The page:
Auschwitz; Punishment, block 11 and the Death Wall

In Auschwitz, prisoners could be beaten and killed even for the slightest infraction of the rules. Just a small number of infractions at Auschwitz – Birkenau concentration camp included: returning a second time for food at mealtimes, removing your gold teeth to buy bread, breaking into the pigsty to steal the pigs’ food, putting your hands in your pockets. And these infractions would be punished by the guards or kapos.

Punishments were not just a daily occurrence; they were almost a rule. Flogging during the roll-call was one of the most common things. Flogging during roll-call was common. A flogging table called „the goat” immobilized prisoners’ feet in a box, while they stretched themselves across the table. Prisoners had to count out 25 lashes, and if they got it wrong, the flogging would start anew. Punishment by „the post” involved tying prisoners’ hands behind their backs with chains attached to hooks, pulling the chains up so the prisoners were left hanging by the wrists. If in the process their shoulders would become too damaged to work, they could be sent to the gas chamber. To extract information from prisoners regarding the infraction of rules, the guards would force their heads onto the stove, burning their faces and eyes.

Block 11, known as block 13 until 1941, was reserved for prisoners with suspicion of being involved in resistance activities. It was like a prison inside a prison, moreover, cell 22 was like solitary confinement but instead of one prisoner, there were four. Cell 22 was windowless, split into four sections, each section measured less than 1.0 m2, the entrance was through a hatch near the floor. There was a 5 cm x 5 cm vent for air, covered by a perforated sheet. Prisoners had to spend at least several nights there for any infraction of the rules.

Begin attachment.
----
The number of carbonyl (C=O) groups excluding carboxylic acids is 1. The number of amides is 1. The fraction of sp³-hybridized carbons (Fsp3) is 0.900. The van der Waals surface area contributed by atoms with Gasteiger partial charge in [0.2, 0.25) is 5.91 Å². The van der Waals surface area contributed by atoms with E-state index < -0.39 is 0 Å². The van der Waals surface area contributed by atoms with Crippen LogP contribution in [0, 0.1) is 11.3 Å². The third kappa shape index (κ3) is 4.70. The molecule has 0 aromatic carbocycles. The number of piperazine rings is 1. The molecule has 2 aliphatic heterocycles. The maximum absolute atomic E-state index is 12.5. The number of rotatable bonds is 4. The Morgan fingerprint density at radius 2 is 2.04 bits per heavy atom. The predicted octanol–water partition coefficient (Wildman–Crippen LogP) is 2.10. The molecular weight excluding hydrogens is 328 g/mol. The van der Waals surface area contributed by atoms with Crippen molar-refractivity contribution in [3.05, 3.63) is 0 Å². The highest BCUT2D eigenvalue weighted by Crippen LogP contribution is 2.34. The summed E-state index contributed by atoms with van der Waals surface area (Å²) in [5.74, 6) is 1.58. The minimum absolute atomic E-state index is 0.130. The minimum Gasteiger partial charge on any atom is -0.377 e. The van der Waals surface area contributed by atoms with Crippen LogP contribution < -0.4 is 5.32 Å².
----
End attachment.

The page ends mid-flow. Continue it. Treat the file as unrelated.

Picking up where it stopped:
The courtyard between blocks 10 and 11, was known as the „death wall”, and it served as an execution area. The first executions in Auschwitz took place here on 11 of November 1941, on Poland’s National Independence Day. 151 prisoners were led to the wall, one by one made to strip naked and shoot at the back of the head. It’s estimated that 4,500 Polish political prisoners were executed here. In addition, 10,000 unregistered Poles were also executed at the Death Wall and around 1,000 Soviet prisoners. Polish government-in-exile reports that 11,274 prisoners and 6,314 prisoners of war had been executed. Rudolf Höss wrote that „execution orders arrived in an unbroken stream”. SS officer Perry Broad reportedly said, „some of these walking skeletons had spent months in the stinking cells, where not even animals would be kept, and they could barely manage to stand straight. And yet, at that last moment, many of them shouted 'Long live Poland’, or 'Long live freedom’.” Later in October 1944, 200 Sonderkommando prisoners were executed for the revolt.

Our trip to Auschwitz-Birkenau

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